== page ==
Inside the Mind of a Garden Design – Muddled Gardens!
Muddled gardens – sadly creep up on the unsuspecting gardener, these are gardens that once followed a plan, but that over time have morphed and evolved into a bit of a muddled mess!
This post accompanies the 2 podcast episode on Muddled Gardens.
There are two parts to consider, the design layout and the planting layout.
Design Layout go Back to Basics
Once designs and gardens begin to get cluttered and muddled, it can become harder to ‘see’ where to start. So the best course of action is to go back to the basics and consider the minimum the garden needs to do for you.
- A place to sit
- Having a way to get to the seating area
- And something to look at once you are there.
This simplifying allows you to think through what’s really needed. The seating area needs to be where you sit out most often, and a path (if necessary) should take you straight there easily.
In terms of the border placement, just concentrate on creating one impactful ‘look at me’ border rather than try to sort everything out all at once.
Gardens and gardening takes time, it always has. This method will give you the basics back, and then once those are done, you will sit out in your favourite place and can look around and begin to re-plan how the shapes in the garden should be reworked again. Muddled gardens need unravelling, but it is always best to unravel them slowly, just like a tangled ball of string, if you unwind too quickly it simple re-tangles itself elsewhere!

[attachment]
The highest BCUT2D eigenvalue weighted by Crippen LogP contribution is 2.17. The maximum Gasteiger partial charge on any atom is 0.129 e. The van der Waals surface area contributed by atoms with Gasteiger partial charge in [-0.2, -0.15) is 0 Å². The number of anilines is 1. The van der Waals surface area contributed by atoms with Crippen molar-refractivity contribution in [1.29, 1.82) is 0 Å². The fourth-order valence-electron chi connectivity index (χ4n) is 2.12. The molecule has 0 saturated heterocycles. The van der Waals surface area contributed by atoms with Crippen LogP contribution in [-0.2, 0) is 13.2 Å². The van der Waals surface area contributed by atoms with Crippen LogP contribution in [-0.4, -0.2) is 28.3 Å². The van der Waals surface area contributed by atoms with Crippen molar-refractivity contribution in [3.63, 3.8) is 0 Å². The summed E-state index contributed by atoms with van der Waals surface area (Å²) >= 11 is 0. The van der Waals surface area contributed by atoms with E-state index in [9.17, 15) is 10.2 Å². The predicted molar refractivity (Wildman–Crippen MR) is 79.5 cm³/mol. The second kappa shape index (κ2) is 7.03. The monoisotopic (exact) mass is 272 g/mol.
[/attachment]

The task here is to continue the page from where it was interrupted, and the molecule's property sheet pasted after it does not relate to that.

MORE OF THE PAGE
In this garden for example, it’s owner had already laid out the two main elements, the seating place and path to get there, but then they had got over excited with choosing plants for the garden, there were so many lovely plants to have – and they chose lots of them to fill the garden.
Unfortunately this led to too much in the garden and it becoming rather muddled.
What was needed was a plant audit!
Auditing the plants you have help you decide why you need a plant but more important is it highlight those plants that are surplus to requirements. List each plant and it doesn’t matter if you don’t know the name, it will look something like this!
|Plant||How many||Space used||Colour||Nice???|
|Lavenders||5||Football size||Dk blue||Very, smell great too|
|Ground hugging things||5||Pancake shaped||white||Ok, but they don’t do much|
|Grassy plants||1||Fountain shape||whitish||Love the way it moves|
|Green round plants with big leaves||2||Small car sized!||green||Green and boring and always need cutting back|
|More ground hugging plants||6||Small pancake||Multi coloured||Invisible till they flower, which don’t last long|
|Roses||3||Space hopper size||Red, yellow, apricot||Never ever look like the pictures in the book. spikey too|
|Big strappy leaves||4||Space hopper size||Dark red/purple||Lovely shape, and needs no pruning|
It’s easier to decide which plants to keep from a list as the reason you like them is there in black and white. Get rid of the underperforming plants (or gift them to friends), which then reduces the number of different types of plants you have.
Then decide on a colour theme. Green plus up to 3 main colours.
The idea is to visually declutter the garden. Limiting the range of plants means you can repeat plants around the garden. This always ties a garden together and un-muddles it. Restricting the colour pallette allows you to enjoy the colours that are there without being swamped.
More of the same looks better than lots of different plants!
As promised in the podcast, here are some style sheets from design I have created for you to look through.
So there you have it, designing gardens made a bit simpler (I hope). But just in case you are still a bit stuck… why not visit our design shop for planting ideas for the garden or look at our amazing book ‘I Want to Like my Garden‘. Or you can email me: email@example.com or check out some of the garden designs we have created for your customers.